Sicilian sensuality gets a handsome but emotionally unengaging treatment in “La Lupa,” the tale of one woman’s inadvertent war on sexual inhibition. Set in a rural 19th century village, film boasts a lush pictorialism that doesn’t wholly compensate for dramatic weaknesses but should help assure festival and Eurotube interest.
Pic’s story suffers mainly from being more literary and schematic than convincingly specific. Pina (Monica Guerritore) is presented as a “she-wolf,” a woman so headstrong and passionate that she constantly runs afoul of the traditional morality in a Sicilian farming village that has been little changed by recent historical trends. As if to prove her irremediable hedonism, she even seduces the local priest, a role brief enough to allow veteran thesp Giancarlo Giannini to make a vivid impression before exiting quickly.
Pina’s next seduction, which occupies tale’s remainder, is a handsome local lad named Nanni (Raoul Bova). When he returns from a stint in the army and she sees how military life has improved his impressive physique, she’s determined to have him.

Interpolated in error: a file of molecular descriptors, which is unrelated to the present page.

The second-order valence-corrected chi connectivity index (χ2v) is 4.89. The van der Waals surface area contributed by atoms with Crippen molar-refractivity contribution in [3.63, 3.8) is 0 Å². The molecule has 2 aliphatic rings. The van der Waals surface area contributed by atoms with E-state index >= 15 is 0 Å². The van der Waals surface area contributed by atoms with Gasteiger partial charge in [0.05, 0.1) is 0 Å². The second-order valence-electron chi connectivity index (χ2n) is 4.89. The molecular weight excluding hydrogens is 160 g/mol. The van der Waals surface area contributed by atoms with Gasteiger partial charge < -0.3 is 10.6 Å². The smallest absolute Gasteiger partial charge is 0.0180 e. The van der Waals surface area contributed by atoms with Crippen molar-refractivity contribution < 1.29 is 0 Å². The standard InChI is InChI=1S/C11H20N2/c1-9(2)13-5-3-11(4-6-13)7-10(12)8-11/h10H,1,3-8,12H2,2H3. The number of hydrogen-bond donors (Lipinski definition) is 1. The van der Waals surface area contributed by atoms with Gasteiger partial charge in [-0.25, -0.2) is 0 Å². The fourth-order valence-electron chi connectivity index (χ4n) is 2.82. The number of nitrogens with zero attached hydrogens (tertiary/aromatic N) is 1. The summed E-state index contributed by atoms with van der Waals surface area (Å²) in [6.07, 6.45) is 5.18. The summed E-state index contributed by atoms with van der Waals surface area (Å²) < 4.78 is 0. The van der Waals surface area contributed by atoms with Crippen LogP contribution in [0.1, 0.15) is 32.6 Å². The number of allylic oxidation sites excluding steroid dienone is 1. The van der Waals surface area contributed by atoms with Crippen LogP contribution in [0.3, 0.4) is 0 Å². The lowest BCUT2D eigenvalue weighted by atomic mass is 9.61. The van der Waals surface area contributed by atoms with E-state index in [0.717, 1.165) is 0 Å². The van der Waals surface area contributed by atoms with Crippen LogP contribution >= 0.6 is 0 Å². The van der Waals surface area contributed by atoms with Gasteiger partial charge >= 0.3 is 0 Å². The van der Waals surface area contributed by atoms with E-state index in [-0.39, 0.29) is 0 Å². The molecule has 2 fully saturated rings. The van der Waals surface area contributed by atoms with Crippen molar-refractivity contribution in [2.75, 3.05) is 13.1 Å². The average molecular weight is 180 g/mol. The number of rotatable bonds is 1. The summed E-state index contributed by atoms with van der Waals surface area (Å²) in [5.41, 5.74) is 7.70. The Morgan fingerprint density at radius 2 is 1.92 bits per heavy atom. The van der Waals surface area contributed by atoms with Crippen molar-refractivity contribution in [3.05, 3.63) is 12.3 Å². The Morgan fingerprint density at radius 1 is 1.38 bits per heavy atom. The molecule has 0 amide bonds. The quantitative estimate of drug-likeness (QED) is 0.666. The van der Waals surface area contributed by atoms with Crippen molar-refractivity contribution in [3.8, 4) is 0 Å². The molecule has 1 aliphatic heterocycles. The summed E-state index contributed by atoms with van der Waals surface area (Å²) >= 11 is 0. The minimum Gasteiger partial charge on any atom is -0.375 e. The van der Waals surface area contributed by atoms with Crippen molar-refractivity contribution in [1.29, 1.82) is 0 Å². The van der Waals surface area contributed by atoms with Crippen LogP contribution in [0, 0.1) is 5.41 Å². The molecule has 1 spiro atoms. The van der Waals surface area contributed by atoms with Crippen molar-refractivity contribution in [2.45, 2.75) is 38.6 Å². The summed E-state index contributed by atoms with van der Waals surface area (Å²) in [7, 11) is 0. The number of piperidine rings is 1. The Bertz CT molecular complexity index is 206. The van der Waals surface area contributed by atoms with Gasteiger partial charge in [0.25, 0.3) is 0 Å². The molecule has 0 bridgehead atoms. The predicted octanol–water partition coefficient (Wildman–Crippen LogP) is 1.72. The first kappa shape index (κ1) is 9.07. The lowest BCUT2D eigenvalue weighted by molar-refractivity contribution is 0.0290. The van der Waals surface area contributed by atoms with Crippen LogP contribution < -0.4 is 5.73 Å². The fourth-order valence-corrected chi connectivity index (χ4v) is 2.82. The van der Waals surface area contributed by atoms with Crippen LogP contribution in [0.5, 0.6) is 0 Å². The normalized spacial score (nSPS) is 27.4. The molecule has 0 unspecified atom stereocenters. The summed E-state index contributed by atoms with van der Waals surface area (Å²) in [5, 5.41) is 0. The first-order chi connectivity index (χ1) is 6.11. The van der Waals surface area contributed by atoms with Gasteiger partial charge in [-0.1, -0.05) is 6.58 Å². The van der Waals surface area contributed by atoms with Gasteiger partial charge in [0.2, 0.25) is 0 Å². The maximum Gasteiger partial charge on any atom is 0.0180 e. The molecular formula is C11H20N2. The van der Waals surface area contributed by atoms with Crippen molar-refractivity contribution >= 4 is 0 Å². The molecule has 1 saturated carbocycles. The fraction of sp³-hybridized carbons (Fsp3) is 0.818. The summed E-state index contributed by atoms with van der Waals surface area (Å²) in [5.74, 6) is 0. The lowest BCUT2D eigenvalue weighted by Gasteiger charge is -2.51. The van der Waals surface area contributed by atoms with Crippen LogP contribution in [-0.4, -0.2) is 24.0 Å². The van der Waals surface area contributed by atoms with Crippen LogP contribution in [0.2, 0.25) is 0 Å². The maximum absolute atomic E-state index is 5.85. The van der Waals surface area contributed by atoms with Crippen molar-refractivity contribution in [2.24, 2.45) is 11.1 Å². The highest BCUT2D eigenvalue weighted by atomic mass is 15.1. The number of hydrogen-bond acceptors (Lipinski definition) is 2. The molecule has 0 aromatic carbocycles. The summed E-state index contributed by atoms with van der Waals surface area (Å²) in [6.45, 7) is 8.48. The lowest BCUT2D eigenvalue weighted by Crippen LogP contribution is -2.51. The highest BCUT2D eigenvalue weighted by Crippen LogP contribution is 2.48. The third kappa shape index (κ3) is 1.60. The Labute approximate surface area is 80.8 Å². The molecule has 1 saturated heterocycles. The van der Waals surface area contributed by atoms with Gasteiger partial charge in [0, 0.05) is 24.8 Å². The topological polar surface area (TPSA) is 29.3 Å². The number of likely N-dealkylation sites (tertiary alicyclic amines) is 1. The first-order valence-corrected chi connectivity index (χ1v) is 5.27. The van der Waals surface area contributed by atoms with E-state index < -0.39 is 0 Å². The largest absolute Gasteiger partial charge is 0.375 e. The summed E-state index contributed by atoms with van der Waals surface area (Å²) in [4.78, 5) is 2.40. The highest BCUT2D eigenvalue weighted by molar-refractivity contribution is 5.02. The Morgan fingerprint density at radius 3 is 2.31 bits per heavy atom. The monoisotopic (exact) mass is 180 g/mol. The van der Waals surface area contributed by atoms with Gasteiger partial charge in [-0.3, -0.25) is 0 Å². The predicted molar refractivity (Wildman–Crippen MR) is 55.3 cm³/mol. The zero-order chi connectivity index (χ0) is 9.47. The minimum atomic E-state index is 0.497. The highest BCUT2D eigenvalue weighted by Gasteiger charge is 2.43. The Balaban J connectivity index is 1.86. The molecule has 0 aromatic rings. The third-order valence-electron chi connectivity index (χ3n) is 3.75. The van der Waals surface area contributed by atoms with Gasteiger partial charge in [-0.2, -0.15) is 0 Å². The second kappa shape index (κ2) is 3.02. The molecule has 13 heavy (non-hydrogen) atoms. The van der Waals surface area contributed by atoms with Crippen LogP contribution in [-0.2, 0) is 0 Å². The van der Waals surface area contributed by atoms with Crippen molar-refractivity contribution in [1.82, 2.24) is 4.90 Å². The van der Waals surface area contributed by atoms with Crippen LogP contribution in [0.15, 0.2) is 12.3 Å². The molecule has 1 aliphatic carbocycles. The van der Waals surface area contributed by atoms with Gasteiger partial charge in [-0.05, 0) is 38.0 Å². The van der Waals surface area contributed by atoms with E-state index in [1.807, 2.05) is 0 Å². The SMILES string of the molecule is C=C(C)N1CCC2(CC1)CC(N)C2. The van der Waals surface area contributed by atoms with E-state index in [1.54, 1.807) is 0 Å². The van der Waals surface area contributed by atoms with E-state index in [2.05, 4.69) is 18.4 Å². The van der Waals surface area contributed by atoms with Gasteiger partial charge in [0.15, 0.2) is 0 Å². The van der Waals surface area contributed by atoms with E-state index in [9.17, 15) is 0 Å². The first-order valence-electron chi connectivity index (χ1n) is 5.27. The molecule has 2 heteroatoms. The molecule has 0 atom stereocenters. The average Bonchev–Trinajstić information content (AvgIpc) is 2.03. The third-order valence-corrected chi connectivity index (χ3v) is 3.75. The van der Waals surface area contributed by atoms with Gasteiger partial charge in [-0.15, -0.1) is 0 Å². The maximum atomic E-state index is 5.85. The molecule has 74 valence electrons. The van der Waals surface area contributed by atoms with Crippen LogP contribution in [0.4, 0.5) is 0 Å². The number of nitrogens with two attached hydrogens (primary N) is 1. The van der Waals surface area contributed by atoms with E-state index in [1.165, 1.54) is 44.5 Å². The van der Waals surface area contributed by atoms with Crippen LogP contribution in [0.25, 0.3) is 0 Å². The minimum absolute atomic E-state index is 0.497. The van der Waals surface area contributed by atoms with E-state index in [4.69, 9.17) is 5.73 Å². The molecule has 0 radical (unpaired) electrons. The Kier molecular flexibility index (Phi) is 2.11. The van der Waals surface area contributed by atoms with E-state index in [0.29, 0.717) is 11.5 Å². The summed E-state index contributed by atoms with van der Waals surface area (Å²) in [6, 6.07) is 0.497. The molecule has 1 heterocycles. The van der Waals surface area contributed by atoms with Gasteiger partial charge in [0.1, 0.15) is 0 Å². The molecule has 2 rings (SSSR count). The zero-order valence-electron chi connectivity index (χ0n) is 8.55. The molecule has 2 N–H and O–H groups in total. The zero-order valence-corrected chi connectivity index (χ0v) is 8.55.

That Nanni only wants to marry and settle down plays into her scheme. Pina allows her daughter, Mara (Alessia Fugardi), who’s as meek as Mom is wild, to marry the young man. Naturally, that’s not a recipe for family harmony, but it does bring Pina’s prey within easy reach.
Helmer Gabriele Lavia brings visual flair aplenty to this tale’s operatic sweep and movement. Pic has a gorgeously fluid and nuanced look, and Ennio Morricone’s fine score provides an apt musical backdrop. But stylistic distinction can’t overcome the fact that the Sicily depicted here is an overworked cliche, with inhabitants who play as types rather than recognizable humans.
Even an Anna Magnani would have had a hard time making Pina three-dimensional , and though Guerritore has a spirited go at it, the character remains a bloodless conceit. Other actors are similarly competent. Remaining tech credits reflect production’s general sheen.